After discussing the basics of condensation in the previous section, let's see now what are the main drivers behind it. Because condensation occurs as a result of an interaction between temperature and humidity, condensation can be driven by any of these two factors, namely:

  • Low temperature
  • High humidity

Condensation can be driven by either low temperatures, high humidity or a combination of both

1. Low Temperature Driven Condensation

This is the most obvious and most known form of condensation. It occurs when temperatures drop, typically during winter time, between October and April in the UK. So this is a seasonal problem that typically manifests during the winter months.

There is always a certain amount of humidity in the air. When temperatures are higher (e.g. in comfort range), the warm air "holds" the humidity in vapor form. Once temperatures starts dropping, the volume of the air and with this its moisture holding capacity decreases, discharging some of its vapor in form of condensation.

Where condensation occurs? On the coldest surfaces: typically bottom of walls, corners, cold window panes etc. The reason behind it: temperatures in a room are not uniform. Just because your thermometer shows 22°C for the room, it does not mean that you have the same temperature everywhere. Due to the cooling effect of the environment the external envelope of the building (walls, windows, roofs) can cool down significantly during wintertime. As a result, the temperature of the air also drops nearby cold surfaces, making these areas most liable to condensation. A temperature gradient can be observed nearby cold walls, temperatures dropping mm by mm in the immediate vicinity of a cold wall or a cold surface.

Temperature gradients in a room

Condensation can occur both on the surface or under the surface, so we can have surface or interstitial (in between the pores or under-the-surface) condensation. 

2. High Humidity Driven Condensation

We can have condensation occurring even in well-heated environments if there is high enough humidity present. In old buildings this is rarely due to internal moisture sources (e.g. drying clothes indoors during wintertime), but the most common cause is an external (hidden) dampness source, often from some underlying condition. These can include:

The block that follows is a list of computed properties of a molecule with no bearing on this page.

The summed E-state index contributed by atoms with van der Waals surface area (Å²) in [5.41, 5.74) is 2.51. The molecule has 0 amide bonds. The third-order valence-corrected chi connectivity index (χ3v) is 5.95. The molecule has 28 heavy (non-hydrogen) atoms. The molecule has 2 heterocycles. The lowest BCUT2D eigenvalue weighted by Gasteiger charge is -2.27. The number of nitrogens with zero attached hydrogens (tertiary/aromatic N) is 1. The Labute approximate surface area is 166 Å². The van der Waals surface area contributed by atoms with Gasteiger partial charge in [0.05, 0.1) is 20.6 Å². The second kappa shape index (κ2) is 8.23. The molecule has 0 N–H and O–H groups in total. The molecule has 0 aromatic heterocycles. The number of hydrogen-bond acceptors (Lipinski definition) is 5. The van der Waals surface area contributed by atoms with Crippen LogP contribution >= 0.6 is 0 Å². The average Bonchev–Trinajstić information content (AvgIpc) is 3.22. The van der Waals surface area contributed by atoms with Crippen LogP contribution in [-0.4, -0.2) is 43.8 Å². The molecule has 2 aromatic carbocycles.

• Some moisture ingress: often hidden or undetected; resulting in high indoor humidity. It can come from chimneys, gutters, water leaks etc.
  • Rising damp: there is an ongoing evaporation from the soil into the air. If a porous wall is built onto the soil, this evaporation will still take place but now into and through the wall capillaries. Due to their very small size and volume (typically micrometer to nanometer size), pores or capillaries connected to the ground become instantly saturated with humidity, resulting in an ongoing condensation. The evaporation of the wall surface when rising damp present is a very significant moisture source that is often misdiagnosed and completely neglected.
  • Traditional flooring built on soil: brick floors or flagstones simply laid on the soil (without a vapor barrier underneath) act as a large evaporating surfaces.
  • Cellars: cellar walls and floors are large evaporating surfaces that create high indoor humidity. A large percentage of this moisture condenses and recycles back into the walls.

Identifying & Solving the Problem 

In real life, the two sources of condensation often combine as both cold temperatures (cold walls) and excess humidity can be present. However, one of these factors often dominates and for the long-term resolution good diagnosis of the problem is vital.

Cold Walls

The most common sign of condensation created by low temperatures (cold walls) is the presence of black mold. Mold appears on cold surfaces, typically in corners, around window frames or behind large pieces of furniture.